A duppy is a variety of malevolant spirit that may appear in either human or animal form. The term "duppy" is from African origin and, while it appears to have several related meanings, it's commonly applied to an order of supernatural being whose activities appear identical to those of the "Djinn" or poltergeist which are throw items.
Reverend Abraham J. Emerick, who undertook misionary work on the Jamaica from 1895 to 1905 explained to Jesuit ethnologist Joseph Wiliams that stone-throwing was one of the duppys favourite pastimes. Emerick described one case he had personally investigated at the Alva Mission in the Dry Harbour Mountains. Mysterious stone-throwing had occured for a week prior to his arrival, baffling the Mission school's teacher and other locals: "What mystified the people most and made them believe and say, that the stones were thrown not by human hands but by spirits... it broke the teachers's clock, glasses, etc., on a sideboard."
In June 1931, the Daily Gleaner featured an article with headline "Stone Throwing Ghost of Mount Horeb", detailing weird events at the house of 14 year old Muriel McDonald, who appeared to be the focus of a variety of strange phenomena. Stones were hurled by unseen hands, while household objects rose and moved of their own accord. Witnesses also claimed they have been pummelled by invisible fists.
In 1964, residents of Buff bay crowded into the yard of a small house in St George to wonder at stones, some weighing up to 2.3 kg, falling inside a house, smashing furniture and equipment. A 15 year old girl, seemed to be the centre of the duppy's attention, as the stones never fell when she was away.
In February 1987, large crowds travelled to the Aboukir district to witness similar stonings at an apartment building.
In 2008 there were reports of duppy haunting a community at Tivoli in West Kingston, Jamaica, and even a claim that it was photographed in the form of a black cloud. The video clip begins showing a handful of dancers on the top of a high-rise building in the community during one of their entertainment events. At about 12 seconds into the clip, a black mass is suddenly floating through a window in a section of the building.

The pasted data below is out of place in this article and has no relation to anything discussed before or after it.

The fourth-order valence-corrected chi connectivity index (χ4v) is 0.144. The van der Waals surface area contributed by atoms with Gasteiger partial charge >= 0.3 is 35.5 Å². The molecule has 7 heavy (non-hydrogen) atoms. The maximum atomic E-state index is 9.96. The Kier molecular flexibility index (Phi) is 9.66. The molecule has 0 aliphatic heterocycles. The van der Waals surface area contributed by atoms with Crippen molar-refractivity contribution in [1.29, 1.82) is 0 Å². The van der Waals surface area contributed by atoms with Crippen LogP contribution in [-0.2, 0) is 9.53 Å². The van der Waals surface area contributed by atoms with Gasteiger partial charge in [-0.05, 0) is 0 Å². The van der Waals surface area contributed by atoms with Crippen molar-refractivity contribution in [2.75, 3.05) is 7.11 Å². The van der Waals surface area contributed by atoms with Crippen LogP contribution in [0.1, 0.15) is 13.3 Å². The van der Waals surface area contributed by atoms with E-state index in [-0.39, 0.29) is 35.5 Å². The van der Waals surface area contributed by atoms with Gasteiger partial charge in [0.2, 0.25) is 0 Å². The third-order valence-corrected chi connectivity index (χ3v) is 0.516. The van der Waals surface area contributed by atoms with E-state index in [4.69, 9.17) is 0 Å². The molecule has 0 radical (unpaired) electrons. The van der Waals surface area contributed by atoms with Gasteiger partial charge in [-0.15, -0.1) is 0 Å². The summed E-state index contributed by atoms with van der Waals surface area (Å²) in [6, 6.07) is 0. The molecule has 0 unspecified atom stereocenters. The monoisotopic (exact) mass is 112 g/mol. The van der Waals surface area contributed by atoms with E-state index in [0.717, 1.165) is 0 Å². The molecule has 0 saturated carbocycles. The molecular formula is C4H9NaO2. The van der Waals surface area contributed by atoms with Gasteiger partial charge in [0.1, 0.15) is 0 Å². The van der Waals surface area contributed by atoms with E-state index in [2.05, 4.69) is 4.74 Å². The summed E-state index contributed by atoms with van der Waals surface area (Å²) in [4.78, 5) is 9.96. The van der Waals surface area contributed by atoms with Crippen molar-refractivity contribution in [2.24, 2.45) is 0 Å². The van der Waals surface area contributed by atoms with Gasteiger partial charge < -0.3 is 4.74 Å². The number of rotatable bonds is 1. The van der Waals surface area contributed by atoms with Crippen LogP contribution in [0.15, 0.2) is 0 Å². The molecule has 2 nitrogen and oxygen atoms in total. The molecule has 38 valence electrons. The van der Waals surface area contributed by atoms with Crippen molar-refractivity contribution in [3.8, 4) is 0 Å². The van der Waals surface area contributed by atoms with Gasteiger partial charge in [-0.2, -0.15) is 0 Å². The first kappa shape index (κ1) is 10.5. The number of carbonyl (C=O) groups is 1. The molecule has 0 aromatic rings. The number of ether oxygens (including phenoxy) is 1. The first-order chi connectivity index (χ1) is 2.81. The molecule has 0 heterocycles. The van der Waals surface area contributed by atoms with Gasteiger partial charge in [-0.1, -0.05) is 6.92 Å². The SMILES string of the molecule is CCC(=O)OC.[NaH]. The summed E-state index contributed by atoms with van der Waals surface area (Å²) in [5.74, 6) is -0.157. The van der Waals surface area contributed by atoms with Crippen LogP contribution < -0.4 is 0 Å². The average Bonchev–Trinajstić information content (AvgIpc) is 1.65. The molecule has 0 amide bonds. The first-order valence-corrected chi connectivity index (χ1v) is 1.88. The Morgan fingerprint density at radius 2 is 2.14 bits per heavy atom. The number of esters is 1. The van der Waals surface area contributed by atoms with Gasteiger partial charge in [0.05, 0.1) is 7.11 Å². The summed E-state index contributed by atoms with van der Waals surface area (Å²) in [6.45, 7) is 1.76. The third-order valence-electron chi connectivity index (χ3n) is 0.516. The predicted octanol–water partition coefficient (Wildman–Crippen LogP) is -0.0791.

|A duppy leaving a Kingston building in the form of a black cloud|
According to some local residents, the 'black mass' represents the spirit of one of three men residing at Tivoli Gardens who were shot and killed after they allegedly fired at a joint police/military team that raided the area on 13 January 2008. The dead men were identified as Fitzroy Daley (23), Conrad Francis (18), Oneil Palmer (22) and Ronaldo Mitchell (20) all of Tivoli Gardens addresses, were reportedly killed while in a house in a section of the community called Yankee Corner.
Following the deaths, there were reports of strange noises coming from sections of the area where no one lived, and an apparition shaped like a man, though his face was never seen as his back was always turned to observers.
On 20 April 2013, when household objects suddenly burst into flames and stones rained from the ceiling of her residence in Rose Hall, St Elizabeth, Jamaica, Desna Hanson (85) had no doubt as to the identity of her mysterious persecutor. She knew that she and her family were being targeted by a "Duppy".
Desna live with her husband, two daughters and 12 year old granddaughter. She said for 70 years she live in that house without experiencing anything strange until recently. Now, it seems inexplicable fires broke out throughout the house, sometimes several times a day. As well as clothing and bedding, a dressing table, refrigerator, bed, sofa and chairs were destroyed. Objects were thrown around or smashed. Stones seemed to materialise out of thin air and fall from near the ceiling.
The Hansons became convinced that the "duppy" or "duppies" was acting on behalf of other mortals who meant them harm. One local man they accused of throwing stones was taken into custody, but the attacks still continued. Sadly, on 16 July, Desna, the matriarch of the family, died. Desna's son, Cebert, told reporters that her death was the direct result of injuries she sustained while trying to dodge one of the duppy's flying stones. A small scrape had become gangrenous, leading to her losing a leg, and eventually her life.
Fortean Times Magazine vol.308 December 2013: "Ghostwatch" written by Alan Murdie;
Fortean Times Magazine vol.308 December 2013: "Desna and the Duppy" written by Paul Cropper;
Fortean Times Magazine vol. 308 December 2013 page 14